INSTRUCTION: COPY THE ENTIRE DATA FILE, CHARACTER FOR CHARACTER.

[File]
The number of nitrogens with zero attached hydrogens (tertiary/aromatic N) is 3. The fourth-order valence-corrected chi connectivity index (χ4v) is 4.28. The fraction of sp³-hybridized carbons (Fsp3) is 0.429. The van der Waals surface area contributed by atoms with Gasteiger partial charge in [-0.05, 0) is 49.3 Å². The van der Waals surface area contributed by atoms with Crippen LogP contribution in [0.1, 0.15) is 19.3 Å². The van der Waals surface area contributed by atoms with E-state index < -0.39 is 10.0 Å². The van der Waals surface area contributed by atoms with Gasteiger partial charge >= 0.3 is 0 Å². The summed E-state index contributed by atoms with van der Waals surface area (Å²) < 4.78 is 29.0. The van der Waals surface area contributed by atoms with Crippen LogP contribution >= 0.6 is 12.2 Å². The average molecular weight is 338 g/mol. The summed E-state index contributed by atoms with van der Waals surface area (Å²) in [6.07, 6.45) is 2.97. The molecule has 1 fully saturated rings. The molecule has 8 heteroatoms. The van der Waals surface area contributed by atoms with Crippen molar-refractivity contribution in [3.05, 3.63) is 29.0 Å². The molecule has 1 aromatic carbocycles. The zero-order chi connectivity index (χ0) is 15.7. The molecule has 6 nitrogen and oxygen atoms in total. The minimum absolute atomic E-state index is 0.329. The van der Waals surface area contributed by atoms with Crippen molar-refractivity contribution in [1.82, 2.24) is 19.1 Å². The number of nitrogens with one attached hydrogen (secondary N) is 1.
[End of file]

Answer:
The number of nitrogens with zero attached hydrogens (tertiary/aromatic N) is 3. The fourth-order valence-corrected chi connectivity index (χ4v) is 4.28. The fraction of sp³-hybridized carbons (Fsp3) is 0.429. The van der Waals surface area contributed by atoms with Gasteiger partial charge in [-0.05, 0) is 49.3 Å². The van der Waals surface area contributed by atoms with Crippen LogP contribution in [0.1, 0.15) is 19.3 Å². The van der Waals surface area contributed by atoms with E-state index < -0.39 is 10.0 Å². The van der Waals surface area contributed by atoms with Gasteiger partial charge >= 0.3 is 0 Å². The summed E-state index contributed by atoms with van der Waals surface area (Å²) < 4.78 is 29.0. The van der Waals surface area contributed by atoms with Crippen LogP contribution >= 0.6 is 12.2 Å². The average molecular weight is 338 g/mol. The summed E-state index contributed by atoms with van der Waals surface area (Å²) in [6.07, 6.45) is 2.97. The molecule has 1 fully saturated rings. The molecule has 8 heteroatoms. The van der Waals surface area contributed by atoms with Crippen molar-refractivity contribution in [3.05, 3.63) is 29.0 Å². The molecule has 1 aromatic carbocycles. The zero-order chi connectivity index (χ0) is 15.7. The molecule has 6 nitrogen and oxygen atoms in total. The minimum absolute atomic E-state index is 0.329. The van der Waals surface area contributed by atoms with Crippen molar-refractivity contribution in [1.82, 2.24) is 19.1 Å². The number of nitrogens with one attached hydrogen (secondary N) is 1.